Müller glia are responsible for the neural retina regeneration observed in fish and amphibians throughout life. Despite the presence of these cells in the adult human retina, there is no evidence of regeneration occurring in humans following disease or injury. It may be possible that factors present in the degenerated retina could prevent human Müller glia from proliferating and neurally differentiating within the diseased retina. On this basis, investigations into the proteomic profile of these cells and the abundance of key proteins associated to Müller glia in the gliotic PVR retina, may assist in the identification of factors with the potential to control Müller proliferation and neural differentiation in vivo. Label free mass spectrometry identified 1527 proteins in Müller glial cell preparations, 1631 proteins in normal retina and 1074 in gliotic PVR retina. Compared to normal retina, 28 proteins were upregulated and 196 proteins downregulated by 2-fold or more in the gliotic PVR retina. As determined by comparative proteomic analyses, of the proteins highly upregulated in the gliotic PVR retina, the most highly abundant proteins in Müller cell lysates included vimentin, GFAP, polyubiquitin and HSP90a. The observations that proteins highly upregulated in the gliotic retina constitute major proteins expressed by Müller glia provide the basis for further studies into mechanisms that regulate their production. In addition investigations aimed at controlling the expression of these proteins may aid in the identification of factors that could potentially promote endogenous regeneration of the adult human retina after disease or injury.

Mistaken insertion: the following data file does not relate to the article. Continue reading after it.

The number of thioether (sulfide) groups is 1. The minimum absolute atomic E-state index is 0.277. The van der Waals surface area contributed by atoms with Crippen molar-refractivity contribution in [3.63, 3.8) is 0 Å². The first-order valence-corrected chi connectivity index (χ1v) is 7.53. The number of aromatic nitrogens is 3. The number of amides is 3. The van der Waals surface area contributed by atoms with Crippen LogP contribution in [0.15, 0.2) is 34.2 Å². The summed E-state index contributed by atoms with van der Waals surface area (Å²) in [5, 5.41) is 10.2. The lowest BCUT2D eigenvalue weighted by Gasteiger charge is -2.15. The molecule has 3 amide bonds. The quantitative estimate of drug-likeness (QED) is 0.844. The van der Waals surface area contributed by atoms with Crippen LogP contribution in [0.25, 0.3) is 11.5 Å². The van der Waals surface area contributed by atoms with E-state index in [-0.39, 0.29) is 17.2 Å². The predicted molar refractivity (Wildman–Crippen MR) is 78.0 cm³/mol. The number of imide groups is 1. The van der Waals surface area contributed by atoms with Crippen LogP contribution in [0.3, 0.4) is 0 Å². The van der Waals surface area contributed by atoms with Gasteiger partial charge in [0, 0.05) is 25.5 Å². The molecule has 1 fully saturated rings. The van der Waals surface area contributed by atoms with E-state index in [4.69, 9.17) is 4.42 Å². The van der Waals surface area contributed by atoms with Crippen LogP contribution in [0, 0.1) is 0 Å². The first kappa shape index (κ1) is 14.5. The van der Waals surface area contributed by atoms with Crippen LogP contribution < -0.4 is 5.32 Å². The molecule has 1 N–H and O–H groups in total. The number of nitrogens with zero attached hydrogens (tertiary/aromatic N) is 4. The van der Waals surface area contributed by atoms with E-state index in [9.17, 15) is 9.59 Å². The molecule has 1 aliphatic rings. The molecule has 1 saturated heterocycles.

Keywords: Müller glia; Proteomics; Retina degeneration; Retinal gliosis.
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